extracts of Sapindus saponaria and Ananas comosus may affect the survival of cells at the beginning, but these can continue replicating over time. There was a sign of cell apoptosis that also tended to decrease over time. Something similar happened to cell cytotoxicity, indicating that although the extracts may affect the survival of cells at the beginning (6 hours of treatment), these can continue dividing over time.

Key words: natural compounds, spermicides, cell cytotoxicity, cell viability, cell apoptosis, Ananas comosus, Sapindus saponaria.


RESUMEN

Introducción: diversos compuestos de procedencia natural como frutos y plantas son altamente efectivos como espermicidas, pero es necesario que estos no tengan efecto citotóxico sobre las células epiteliales. Los espermicidas disponibles actualmente sobre la base de nonoxinol-9, causan irritación y daño en la mucosa, el epitelio uterino y la flora microbiana de la vagina.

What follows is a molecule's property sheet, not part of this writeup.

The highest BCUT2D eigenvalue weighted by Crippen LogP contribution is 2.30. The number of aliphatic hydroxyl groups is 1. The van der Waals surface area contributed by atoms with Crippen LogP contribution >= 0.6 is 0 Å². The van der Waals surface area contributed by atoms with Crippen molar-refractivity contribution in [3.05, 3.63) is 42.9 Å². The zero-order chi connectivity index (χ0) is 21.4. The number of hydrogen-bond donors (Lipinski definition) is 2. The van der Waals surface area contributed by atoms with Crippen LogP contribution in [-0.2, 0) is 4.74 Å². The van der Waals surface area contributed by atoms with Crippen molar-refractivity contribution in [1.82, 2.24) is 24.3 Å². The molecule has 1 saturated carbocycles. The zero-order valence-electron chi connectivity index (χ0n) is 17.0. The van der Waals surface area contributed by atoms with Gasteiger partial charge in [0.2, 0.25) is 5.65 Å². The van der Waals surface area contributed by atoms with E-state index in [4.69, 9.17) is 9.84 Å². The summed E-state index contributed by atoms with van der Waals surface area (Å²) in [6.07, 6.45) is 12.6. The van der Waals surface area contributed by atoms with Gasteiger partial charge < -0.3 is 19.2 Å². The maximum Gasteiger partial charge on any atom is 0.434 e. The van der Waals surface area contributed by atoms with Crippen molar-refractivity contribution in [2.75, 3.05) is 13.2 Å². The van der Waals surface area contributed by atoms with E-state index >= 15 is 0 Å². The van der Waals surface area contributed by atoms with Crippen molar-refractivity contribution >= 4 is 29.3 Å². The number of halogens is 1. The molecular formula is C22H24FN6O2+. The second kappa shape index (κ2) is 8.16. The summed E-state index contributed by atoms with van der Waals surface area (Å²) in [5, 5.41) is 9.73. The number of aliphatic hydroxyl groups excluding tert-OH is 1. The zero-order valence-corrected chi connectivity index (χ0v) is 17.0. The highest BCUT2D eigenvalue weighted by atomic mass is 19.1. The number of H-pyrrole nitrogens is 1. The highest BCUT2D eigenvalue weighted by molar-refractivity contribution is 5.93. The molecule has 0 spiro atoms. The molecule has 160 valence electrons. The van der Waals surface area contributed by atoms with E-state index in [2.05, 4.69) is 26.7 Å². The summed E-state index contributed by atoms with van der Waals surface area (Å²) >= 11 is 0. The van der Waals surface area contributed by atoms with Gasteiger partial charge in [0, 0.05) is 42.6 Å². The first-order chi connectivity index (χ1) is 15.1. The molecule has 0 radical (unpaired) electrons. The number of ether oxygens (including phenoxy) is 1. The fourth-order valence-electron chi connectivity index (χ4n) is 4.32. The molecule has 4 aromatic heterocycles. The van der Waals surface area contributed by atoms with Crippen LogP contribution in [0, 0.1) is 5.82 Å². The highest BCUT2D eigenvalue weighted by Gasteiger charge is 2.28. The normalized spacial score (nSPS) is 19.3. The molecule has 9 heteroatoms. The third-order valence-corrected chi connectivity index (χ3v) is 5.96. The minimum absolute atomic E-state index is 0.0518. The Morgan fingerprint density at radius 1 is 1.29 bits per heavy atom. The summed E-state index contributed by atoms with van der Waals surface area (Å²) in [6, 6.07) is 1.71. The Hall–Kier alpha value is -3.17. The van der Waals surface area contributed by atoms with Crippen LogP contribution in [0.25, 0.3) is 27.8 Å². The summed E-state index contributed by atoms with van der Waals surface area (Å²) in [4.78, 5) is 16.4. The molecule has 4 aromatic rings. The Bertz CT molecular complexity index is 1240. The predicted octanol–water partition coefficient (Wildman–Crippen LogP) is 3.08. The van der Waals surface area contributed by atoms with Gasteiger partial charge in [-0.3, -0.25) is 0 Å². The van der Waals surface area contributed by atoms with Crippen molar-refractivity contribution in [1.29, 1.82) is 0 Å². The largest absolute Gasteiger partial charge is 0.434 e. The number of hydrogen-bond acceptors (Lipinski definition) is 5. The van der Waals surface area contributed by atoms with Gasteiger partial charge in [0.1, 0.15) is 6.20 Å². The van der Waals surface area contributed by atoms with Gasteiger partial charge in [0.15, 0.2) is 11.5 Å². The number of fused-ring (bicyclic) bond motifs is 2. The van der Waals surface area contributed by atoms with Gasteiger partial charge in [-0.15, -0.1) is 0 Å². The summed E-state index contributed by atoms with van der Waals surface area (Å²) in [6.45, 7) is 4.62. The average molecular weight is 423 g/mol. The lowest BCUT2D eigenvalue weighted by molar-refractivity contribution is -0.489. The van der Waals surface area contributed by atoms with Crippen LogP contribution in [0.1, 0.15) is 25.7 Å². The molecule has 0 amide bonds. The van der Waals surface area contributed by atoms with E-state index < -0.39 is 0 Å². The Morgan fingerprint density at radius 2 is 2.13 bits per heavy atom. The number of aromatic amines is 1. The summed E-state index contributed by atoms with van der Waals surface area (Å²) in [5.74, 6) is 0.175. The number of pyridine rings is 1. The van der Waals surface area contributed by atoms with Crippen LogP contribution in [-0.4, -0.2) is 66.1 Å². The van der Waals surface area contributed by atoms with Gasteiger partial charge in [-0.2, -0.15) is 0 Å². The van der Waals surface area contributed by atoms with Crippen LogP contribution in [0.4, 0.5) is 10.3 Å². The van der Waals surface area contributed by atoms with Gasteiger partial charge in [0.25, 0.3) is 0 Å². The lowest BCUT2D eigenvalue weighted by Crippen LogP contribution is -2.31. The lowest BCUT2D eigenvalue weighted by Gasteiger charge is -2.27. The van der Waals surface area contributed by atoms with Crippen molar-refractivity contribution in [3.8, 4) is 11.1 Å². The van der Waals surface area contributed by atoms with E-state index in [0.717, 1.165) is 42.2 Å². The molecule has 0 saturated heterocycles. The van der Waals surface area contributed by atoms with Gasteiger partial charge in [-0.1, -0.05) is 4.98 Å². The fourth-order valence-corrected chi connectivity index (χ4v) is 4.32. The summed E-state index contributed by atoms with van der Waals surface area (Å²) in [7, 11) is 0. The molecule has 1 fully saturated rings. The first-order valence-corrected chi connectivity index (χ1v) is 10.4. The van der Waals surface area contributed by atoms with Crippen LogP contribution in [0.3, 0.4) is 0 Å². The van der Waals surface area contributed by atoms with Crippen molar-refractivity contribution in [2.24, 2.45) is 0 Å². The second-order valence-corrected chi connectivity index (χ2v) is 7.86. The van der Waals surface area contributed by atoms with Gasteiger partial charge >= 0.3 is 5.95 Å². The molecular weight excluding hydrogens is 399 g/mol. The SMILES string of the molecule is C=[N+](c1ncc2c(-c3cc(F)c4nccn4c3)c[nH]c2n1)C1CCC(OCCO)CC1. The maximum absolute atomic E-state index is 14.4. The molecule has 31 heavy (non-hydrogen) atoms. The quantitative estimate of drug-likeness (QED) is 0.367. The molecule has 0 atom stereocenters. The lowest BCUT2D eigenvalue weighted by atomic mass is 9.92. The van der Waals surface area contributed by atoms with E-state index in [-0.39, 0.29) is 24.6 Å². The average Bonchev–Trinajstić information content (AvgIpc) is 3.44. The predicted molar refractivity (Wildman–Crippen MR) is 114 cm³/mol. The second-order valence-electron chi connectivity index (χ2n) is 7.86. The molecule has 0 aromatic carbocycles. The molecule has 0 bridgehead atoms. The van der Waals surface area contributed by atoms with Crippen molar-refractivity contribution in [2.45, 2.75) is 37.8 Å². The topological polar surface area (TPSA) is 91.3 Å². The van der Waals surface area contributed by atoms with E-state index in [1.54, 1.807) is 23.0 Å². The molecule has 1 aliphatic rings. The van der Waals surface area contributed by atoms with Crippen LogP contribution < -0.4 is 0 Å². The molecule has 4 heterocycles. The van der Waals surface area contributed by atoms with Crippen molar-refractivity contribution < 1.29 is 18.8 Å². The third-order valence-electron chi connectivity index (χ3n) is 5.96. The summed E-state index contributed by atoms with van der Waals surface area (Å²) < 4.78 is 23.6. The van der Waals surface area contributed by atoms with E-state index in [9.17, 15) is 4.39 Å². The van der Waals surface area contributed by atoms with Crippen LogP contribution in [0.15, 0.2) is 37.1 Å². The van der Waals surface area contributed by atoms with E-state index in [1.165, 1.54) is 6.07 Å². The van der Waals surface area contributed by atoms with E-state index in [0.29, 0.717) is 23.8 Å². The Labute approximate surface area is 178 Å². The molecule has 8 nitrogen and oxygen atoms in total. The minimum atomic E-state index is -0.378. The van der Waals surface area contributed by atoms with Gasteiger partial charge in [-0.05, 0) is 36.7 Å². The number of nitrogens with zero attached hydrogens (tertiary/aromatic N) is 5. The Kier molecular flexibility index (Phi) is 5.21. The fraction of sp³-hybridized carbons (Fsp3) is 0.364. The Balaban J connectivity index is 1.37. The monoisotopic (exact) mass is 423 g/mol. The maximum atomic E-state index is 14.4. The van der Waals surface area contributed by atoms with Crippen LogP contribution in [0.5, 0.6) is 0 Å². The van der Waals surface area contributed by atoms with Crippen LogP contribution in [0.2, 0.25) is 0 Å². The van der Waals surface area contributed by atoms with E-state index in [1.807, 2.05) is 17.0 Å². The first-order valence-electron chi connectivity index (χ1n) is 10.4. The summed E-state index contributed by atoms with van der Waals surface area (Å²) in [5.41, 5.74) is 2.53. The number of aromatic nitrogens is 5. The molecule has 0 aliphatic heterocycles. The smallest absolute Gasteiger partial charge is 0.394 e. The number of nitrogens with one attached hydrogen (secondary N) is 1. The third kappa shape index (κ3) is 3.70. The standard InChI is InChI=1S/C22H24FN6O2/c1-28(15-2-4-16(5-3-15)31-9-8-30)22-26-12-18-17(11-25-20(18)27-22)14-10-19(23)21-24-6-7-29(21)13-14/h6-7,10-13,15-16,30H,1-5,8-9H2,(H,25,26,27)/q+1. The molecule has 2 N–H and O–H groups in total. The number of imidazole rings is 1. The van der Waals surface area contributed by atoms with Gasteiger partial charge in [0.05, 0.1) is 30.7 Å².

Objetivo:
determinar el efecto sobre la viabilidad, citotoxicidad y apoptosis celular de extractos con actividad espermicida de Ananas comosus (L.) Merr. y Sapindus saponaria L. sobre la línea celular HeLa.
Métodos:
ambos extractos se evaluaron sobre la línea celular HeLa para determinar el efecto en la viabilidad, la citotoxicidad y la apoptosis celular, utilizando el novedoso ensayo triple ApoTox-Glo™.
Resultados
: inicialmente el tratamiento con los extractos de Sapindus saponaria y Ananas comosus afectaron la viabilidad celular; sin embargo, esta tendió a restablecerse y mantenerse en el tiempo. Asimismo, la señal de apoptosis celular tendió a disminuir a través de los tiempos de tratamiento.
Conclusiones: